4 min readA lot of Australians consider property investment an easy, fast track route to wealth generation. However, the reality is not all property investors are super wealthy and as with all types of investment there are no sure fire ways to guarantee success.
What investors can do to maximise their chances for long term wealth creation through property investment is to learn from others’ mistakes and avoid falling into common investor traps like the following four.
1. Buying an investment property ‘lemon’.
Many investors make the mistake of buying any local property they can get their hands on without paying their due diligence first. Understanding the ebb and flow of the property market takes time and a lot of research.
Before committing to any property purchase, whether it’s for investment or otherwise, it’s vital to build a case as to why it’ll be a wise and profitable endeavor for your specific financial situation to avoid ending up with an investment ‘lemon’.
Complete thorough research on the suburb you intend to invest in both online and in person. Talk to locals, agents and property mangers from the area. Look at the suburb’s amenities, future projects, historical property values, local employment drivers, vacancy rates, population growth and demographics. Read books on investing, go to seminars and attend town meetings. You can never learn too much about your investment prospects!
Keep in mind older properties can drain your finances through ongoing repairs and unexpected maintenance costs. New builds are a good option for a lot of investors because of the peace of mind that comes with a builder’s warranty and they allow you to claim maximum tax depreciation benefits.
2. Hanging out for the perfect deal.
There’s a category of first time property investors that tend to procrastinate, hold out for the perfect deal and as a result never end up getting their investment portfolio off the ground, even after doing all their homework. They easily end up overwhelmed and overloaded with information and as a result are unable to act.
No investment comes without risk and no property will be perfect in every single way. At a certain point (we recommend setting yourself a personal deadline) you just need to take the leap and have faith in the research and advice you’ve received and get onto the investment property ladder.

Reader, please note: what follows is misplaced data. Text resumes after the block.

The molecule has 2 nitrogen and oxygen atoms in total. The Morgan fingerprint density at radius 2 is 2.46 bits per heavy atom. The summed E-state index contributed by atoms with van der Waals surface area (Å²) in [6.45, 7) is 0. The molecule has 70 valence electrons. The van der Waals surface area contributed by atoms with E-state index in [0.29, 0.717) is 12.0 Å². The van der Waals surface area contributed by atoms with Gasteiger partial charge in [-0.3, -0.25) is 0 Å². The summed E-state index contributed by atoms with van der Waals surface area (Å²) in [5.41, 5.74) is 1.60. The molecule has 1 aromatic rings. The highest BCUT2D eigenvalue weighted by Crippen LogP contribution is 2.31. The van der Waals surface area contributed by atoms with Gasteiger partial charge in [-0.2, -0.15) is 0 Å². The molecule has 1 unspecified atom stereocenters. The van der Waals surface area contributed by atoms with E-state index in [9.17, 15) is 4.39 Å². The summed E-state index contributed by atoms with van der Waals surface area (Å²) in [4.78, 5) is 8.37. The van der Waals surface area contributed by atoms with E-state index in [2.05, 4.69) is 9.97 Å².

Even if something doesn’t work out you’ll learn from your mistakes and move on to the next investment opportunity more experienced and savvier than before.
3. Getting emotionally involved.
Another blunder new property investors often make is buying an investment property based on what their heart tells them rather than their head. Investors can often get tunnel vision when they fall in love with a particular property or have their heart set on buying in a ‘trendy’ investment hotspot, which puts them at risk of over capitalising on the purchase price.
We’re not saying you can’t use any emotions or to walk away from a deal just because you love the home. This is just a reminder to approach property investment more like a business deal than a personal purchase, where emotion takes a backseat and decisions are based primarily on analytical research, facts and figures.
Before buying an investment property ensure you’re buying for the right reasons (i.e. the potential for wealth generation) by asking yourself:
- Is it financially viable? Will the property provide the gains and rental returns I require?
- Will its location, amenities and layout attract quality tenants?
- In the long term will it appeal to the owner-occupier market that supports ongoing property value growth?
4. Failing to seek out professional advice.
The final trap investors can often fall into is thinking that they know all there is to know about property investment and that they can do everything for themselves.
The key to being a successful property investor and mitigating its various risks is to have a team of experienced experts continuously guiding, advising and managing your investment strategy. Enlist the services of a good accountant, investment specialist, mortgage broker and property manager.
Check in with your accountant or a mortgage broker for help managing your cash flow, to ensure you can afford the property you intend to buy with contingencies (like extended vacancy periods or unforeseen maintenance costs) and to make sure you fully understand all the costs that will come with acquiring and holding multiple properties.
In most cases the cost and workload to self manage your property as a ‘hands-on’ landlord can be higher than the cost of hiring and working with a property manager. Think of the hassle and time you’ll save by hiring a property manager to advertise your property, hold inspections, manage bond payment and rent collection, produce a condition report, handle complaints and arrange building maintenance, not to mention they already know how to navigate all the ins and outs of tenancy law.
Hiring a team of experts will allow you to avoid many of the headaches of being a landlord and property investor, and give you more time to focus on the next stage of your investment strategy.
When it comes to investing in property do your homework, approach it like a business deal, don’t be afraid to seek out professional help and look before you leap (but not for too long!).
Do you have any important lessons to share with budding property investors? Please share them in the comments section below.
Happy house hunting!